How China Built a Single-photon Detector that Works in Space


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One of the emerging uses for single photons is to pack them with quantum information and send them to another location. This technique, known as quantum communication, exploits the laws of physics to make sure the information cannot be read by any eavesdropper.

One challenge is to find ways to send this quantum information around the world. That’s difficult because the information is fragile—any interaction between the photons and their environment destroys it. Photons cannot travel more than a hundred kilometers or so through the atmosphere or through optical fibers without the quantum information they carry being destroyed.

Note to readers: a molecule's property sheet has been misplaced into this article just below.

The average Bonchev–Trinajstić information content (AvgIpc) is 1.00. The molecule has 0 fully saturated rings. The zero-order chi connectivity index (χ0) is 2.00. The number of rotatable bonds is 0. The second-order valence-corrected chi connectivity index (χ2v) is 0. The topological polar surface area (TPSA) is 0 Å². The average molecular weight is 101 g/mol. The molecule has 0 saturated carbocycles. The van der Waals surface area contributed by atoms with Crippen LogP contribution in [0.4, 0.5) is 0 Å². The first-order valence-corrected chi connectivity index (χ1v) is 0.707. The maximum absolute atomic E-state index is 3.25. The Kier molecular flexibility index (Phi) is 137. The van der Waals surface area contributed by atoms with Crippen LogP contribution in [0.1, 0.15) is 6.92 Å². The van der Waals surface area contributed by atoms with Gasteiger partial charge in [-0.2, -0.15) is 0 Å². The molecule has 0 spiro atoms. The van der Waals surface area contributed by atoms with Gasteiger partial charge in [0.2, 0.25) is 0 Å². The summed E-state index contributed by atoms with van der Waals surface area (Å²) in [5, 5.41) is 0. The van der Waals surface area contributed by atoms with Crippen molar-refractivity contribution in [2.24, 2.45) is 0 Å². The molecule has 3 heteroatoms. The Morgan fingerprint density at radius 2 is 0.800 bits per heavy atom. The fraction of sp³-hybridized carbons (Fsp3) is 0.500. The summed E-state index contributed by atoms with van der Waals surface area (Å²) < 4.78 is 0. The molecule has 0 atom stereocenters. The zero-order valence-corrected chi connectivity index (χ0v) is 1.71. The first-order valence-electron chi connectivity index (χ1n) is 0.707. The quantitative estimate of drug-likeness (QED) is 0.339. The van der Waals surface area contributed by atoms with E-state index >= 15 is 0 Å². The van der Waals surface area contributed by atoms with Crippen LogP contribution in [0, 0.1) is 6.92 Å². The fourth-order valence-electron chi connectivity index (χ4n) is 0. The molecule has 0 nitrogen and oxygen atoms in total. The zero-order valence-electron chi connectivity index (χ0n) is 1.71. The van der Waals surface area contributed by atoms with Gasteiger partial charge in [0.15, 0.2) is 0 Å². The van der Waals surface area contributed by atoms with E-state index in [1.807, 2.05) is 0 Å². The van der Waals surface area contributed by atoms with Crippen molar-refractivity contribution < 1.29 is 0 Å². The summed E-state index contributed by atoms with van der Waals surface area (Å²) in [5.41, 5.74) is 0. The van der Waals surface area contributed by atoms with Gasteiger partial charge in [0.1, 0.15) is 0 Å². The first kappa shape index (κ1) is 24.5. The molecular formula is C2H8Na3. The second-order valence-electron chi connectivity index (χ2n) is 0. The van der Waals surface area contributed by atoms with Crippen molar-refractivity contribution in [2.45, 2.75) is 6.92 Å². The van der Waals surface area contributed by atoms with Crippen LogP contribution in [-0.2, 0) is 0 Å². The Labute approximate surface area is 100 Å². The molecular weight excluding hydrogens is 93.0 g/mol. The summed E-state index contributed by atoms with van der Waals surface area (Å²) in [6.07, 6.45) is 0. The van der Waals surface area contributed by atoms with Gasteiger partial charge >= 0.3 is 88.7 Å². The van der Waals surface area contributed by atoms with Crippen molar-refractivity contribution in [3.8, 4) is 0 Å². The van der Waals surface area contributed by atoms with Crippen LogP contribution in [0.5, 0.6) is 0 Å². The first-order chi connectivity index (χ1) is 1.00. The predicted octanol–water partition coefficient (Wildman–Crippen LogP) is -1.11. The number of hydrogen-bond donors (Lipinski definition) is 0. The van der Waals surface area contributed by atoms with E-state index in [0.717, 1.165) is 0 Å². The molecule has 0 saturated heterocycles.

So Chinese physicists have come up with a workaround: beam the photons to an orbiting satellite, which relays them to another location on Earth’s surface.  In this way, the uncomfortable passage through the atmosphere can be minimized. If photons are transmitted from ground stations at high altitude, their journey is mostly through the vacuum of empty space.

But there is a problem. Quantum communication requires detectors that can spot and measure single photons. In recent years, physicists have designed and built increasingly sensitive devices that can do this.

However, this sensitivity makes them vulnerable to any kind of background noise, which can overwhelm the signal from the photons themselves. And space is filled with unwanted noise in the form of high-energy particles, extreme temperatures, and extraneous light from sources such as the sun.